It’s morally wrong to file for Bankruptcy?

Many people facing bankruptcy feel a strong sense of failure and embarrassment. The banks and even the media would like you to feel it is your fault. The truth is my clients are good people who want to pay their debts but find themselves in a bad situation. Many have found themselves drowning in debt due to no fault of their own. You have a legal right to seek real debt relief under the U. S. Bankruptcy Code. My best advice is to hold off on any moral judgment until you have all the information.  If you would like more information on filing for bankruptcy click HERE to visit my website.

It’s morally wrong to file for Bankruptcy?

Many people facing bankruptcy feel a strong sense of failure and embarrassment. The banks and even the media would like you to feel it is your fault. The truth is my clients are good people who want to pay their debts but find themselves in a bad situation. Many have found themselves drowning in debt due to no fault of their own. You have a legal right to seek real debt relief under the U. S. Bankruptcy Code. My best advice is to hold off on any moral judgment until you have all the information.  More information on Utah bankruptcy can be found at www.dlblaw.com.

WHAT IS THE BANKRUPTCY “MEANS TEST”?

Your eligibility for bankruptcy protection is determined in part by your household income. The Bankruptcy Code requires that you calculate your median income by looking at your gross income earned by you, your spouse and any other working member of your household during the 6 months proceeding the current month. You then have to add up all the income and divide by 6 to arrive at a number. This number is then compared to a median income table provided to us by the Census Bureau and the United States Trustee’s office. This calculation is called the “median income test.”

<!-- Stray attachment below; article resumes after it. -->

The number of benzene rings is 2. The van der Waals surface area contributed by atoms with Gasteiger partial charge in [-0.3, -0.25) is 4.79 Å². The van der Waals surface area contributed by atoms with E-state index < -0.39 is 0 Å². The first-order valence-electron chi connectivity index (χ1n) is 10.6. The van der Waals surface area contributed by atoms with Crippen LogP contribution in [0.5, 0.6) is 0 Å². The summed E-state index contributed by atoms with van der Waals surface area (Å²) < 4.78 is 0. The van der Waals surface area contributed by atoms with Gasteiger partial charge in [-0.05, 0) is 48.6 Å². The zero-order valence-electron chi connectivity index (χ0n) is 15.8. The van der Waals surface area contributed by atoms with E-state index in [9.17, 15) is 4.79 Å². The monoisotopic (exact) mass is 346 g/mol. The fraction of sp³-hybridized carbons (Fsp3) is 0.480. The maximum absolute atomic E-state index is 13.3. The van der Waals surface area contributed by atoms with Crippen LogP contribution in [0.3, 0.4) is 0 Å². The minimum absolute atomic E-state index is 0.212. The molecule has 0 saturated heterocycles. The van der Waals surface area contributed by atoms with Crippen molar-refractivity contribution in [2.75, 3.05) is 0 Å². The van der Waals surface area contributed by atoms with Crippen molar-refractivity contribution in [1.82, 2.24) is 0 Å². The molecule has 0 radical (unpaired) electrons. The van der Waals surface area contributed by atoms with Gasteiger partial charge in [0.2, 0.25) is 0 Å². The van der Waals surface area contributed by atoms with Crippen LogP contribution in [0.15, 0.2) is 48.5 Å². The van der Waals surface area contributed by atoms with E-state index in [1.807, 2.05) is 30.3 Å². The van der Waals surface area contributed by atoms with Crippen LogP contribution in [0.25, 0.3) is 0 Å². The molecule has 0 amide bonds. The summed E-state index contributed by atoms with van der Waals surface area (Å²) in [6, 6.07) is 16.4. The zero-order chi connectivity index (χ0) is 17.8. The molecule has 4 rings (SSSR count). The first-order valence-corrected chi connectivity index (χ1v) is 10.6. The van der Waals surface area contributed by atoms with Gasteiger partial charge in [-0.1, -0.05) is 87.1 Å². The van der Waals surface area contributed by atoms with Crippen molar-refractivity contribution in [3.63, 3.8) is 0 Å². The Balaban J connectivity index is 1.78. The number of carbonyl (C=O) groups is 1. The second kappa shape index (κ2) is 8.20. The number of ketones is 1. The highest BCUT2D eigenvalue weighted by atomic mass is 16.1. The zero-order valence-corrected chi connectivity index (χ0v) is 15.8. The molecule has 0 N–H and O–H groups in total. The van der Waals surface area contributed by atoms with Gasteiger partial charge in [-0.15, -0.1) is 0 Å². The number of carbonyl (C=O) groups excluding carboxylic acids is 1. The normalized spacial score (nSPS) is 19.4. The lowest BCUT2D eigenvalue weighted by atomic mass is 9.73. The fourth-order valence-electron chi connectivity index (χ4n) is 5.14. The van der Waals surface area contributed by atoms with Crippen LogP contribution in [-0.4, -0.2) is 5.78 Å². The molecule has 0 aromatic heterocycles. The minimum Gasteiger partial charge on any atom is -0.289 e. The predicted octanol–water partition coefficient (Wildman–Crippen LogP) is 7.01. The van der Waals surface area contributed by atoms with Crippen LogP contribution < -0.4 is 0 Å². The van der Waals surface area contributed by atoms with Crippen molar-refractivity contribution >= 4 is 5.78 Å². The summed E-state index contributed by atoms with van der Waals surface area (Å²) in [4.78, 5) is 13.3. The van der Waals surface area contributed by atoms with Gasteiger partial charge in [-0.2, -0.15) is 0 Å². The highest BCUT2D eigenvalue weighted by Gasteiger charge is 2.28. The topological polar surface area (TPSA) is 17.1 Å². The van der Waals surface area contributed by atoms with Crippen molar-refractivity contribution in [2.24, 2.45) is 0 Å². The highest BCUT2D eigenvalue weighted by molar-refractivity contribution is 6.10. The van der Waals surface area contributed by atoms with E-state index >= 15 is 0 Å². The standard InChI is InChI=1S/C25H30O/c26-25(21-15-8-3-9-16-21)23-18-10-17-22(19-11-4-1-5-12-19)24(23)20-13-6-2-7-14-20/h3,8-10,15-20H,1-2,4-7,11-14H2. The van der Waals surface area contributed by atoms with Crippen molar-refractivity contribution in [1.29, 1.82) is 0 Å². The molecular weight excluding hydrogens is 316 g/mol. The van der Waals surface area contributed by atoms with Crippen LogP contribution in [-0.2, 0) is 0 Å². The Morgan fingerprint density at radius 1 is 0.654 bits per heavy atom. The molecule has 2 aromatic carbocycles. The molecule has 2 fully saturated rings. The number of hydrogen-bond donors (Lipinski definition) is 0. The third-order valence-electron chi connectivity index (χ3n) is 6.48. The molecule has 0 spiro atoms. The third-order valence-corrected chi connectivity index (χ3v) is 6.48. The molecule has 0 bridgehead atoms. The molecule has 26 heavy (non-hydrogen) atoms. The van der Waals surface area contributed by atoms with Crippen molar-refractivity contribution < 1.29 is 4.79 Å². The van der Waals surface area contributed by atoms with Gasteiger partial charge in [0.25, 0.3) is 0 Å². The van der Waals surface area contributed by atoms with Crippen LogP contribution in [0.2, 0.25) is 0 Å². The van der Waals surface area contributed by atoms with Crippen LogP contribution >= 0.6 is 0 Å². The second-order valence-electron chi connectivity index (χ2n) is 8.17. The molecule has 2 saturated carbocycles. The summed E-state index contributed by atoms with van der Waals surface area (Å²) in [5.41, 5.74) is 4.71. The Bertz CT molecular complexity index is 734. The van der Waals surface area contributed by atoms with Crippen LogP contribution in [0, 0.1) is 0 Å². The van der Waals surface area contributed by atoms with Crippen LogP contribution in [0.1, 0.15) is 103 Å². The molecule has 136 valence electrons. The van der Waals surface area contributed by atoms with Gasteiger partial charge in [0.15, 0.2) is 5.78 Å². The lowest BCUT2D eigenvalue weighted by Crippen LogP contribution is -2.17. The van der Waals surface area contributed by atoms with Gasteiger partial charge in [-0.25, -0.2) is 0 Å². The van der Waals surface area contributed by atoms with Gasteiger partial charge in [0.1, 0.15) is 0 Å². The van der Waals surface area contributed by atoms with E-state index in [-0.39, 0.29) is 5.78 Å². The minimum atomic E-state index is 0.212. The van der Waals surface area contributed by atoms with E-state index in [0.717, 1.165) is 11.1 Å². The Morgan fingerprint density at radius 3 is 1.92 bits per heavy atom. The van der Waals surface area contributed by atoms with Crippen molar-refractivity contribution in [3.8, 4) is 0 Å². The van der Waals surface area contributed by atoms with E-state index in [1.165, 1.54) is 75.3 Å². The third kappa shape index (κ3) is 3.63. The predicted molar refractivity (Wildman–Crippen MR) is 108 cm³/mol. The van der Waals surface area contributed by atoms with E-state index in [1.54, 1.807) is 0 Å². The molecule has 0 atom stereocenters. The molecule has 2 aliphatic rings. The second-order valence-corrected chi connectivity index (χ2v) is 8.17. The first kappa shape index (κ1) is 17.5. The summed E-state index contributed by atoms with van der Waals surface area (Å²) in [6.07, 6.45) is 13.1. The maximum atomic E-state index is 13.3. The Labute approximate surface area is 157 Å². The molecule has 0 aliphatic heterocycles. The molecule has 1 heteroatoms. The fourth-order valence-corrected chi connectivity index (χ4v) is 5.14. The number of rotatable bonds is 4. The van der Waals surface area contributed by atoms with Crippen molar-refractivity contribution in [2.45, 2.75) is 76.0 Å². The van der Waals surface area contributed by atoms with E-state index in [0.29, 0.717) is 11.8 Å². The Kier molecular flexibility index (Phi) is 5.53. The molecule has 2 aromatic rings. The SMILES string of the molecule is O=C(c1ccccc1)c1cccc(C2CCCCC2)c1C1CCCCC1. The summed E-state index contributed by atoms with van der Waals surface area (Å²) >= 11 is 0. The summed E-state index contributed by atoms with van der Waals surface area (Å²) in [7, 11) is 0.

If you are over the median income, then a presumption of abuse arises as to your eligibility for a Chapter 7 bankruptcy and you must proceed to perform additional calculations (these additional calculations are called the “means test.”).
The addition of the median income and the means test to the consumer bankruptcy process has made bankruptcy a lot more complicated both for lawyers and for individuals. Many lawyers who used to handle bankruptcy cases no longer do so because of the complexity of the median income/means test process. My best advice is to speak with an experienced lawyer about your case. Ask the lawyer how long they have been filing bankruptcy cases for clients and how many cases they file a year. As with most things in life, experience matters. Click HERE for an experience Utah bankruptcy lawyer.

WHAT EFFECT DOES A BANKRUPTCY FILING HAVE ON THE COLLECTION OF CHILD SUPPORT & ALIMONEY?

A Chapter 7 filing should have no effect on such collections.

Although filing bankruptcy stops, or stays, all efforts to collect debts, the Bankruptcy Code excludes actions to collect child support or spousal maintenance from the stay unless the creditor attempts to collect from the property of the estate. In a Chapter 7 proceeding, property of the estate includes all possessions, money, and interests the debtor owns at the time he or she files. Money earned after the bankruptcy is filed, however, is not property of the estate. Since most child and spousal support is paid out of the debtor’s current income, the bankruptcy should have little impact.

A debtor under Chapter 13 must pay all domestic support obligations that fall due after the petition is filed. Failure to do so could result in dismissal of the case.

Neither a Chapter 7 nor a Chapter 13 discharge affects future child or spousal support obligations. In other words, even at the conclusion of the bankruptcy proceeding, these on-going obligations remain. More information on Utah Bankruptcy can be found here.